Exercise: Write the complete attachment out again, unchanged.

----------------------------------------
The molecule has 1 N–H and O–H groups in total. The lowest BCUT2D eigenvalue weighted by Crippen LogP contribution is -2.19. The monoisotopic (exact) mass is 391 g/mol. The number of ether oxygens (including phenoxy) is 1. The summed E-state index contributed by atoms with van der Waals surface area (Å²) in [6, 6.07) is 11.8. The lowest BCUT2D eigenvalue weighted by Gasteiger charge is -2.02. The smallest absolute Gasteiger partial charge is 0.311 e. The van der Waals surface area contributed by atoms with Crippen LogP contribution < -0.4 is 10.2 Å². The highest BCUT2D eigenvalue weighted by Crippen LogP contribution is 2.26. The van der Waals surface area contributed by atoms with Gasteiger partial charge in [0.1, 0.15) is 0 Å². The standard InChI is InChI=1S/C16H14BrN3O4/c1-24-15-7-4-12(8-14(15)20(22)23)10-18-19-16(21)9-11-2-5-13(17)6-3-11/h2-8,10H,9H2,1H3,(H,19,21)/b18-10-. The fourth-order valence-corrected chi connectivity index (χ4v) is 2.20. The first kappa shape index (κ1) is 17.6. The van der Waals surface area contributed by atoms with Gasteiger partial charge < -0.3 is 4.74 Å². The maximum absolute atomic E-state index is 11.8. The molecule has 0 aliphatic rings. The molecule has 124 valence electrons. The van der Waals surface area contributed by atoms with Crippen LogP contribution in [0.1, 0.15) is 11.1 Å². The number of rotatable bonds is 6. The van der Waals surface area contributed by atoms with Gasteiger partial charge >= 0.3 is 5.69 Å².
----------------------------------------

The molecule has 1 N–H and O–H groups in total. The lowest BCUT2D eigenvalue weighted by Crippen LogP contribution is -2.19. The monoisotopic (exact) mass is 391 g/mol. The number of ether oxygens (including phenoxy) is 1. The summed E-state index contributed by atoms with van der Waals surface area (Å²) in [6, 6.07) is 11.8. The lowest BCUT2D eigenvalue weighted by Gasteiger charge is -2.02. The smallest absolute Gasteiger partial charge is 0.311 e. The van der Waals surface area contributed by atoms with Crippen LogP contribution < -0.4 is 10.2 Å². The highest BCUT2D eigenvalue weighted by Crippen LogP contribution is 2.26. The van der Waals surface area contributed by atoms with Gasteiger partial charge in [0.1, 0.15) is 0 Å². The standard InChI is InChI=1S/C16H14BrN3O4/c1-24-15-7-4-12(8-14(15)20(22)23)10-18-19-16(21)9-11-2-5-13(17)6-3-11/h2-8,10H,9H2,1H3,(H,19,21)/b18-10-. The fourth-order valence-corrected chi connectivity index (χ4v) is 2.20. The first kappa shape index (κ1) is 17.6. The van der Waals surface area contributed by atoms with Gasteiger partial charge < -0.3 is 4.74 Å². The maximum absolute atomic E-state index is 11.8. The molecule has 0 aliphatic rings. The molecule has 124 valence electrons. The van der Waals surface area contributed by atoms with Crippen LogP contribution in [0.1, 0.15) is 11.1 Å². The number of rotatable bonds is 6. The van der Waals surface area contributed by atoms with Gasteiger partial charge >= 0.3 is 5.69 Å².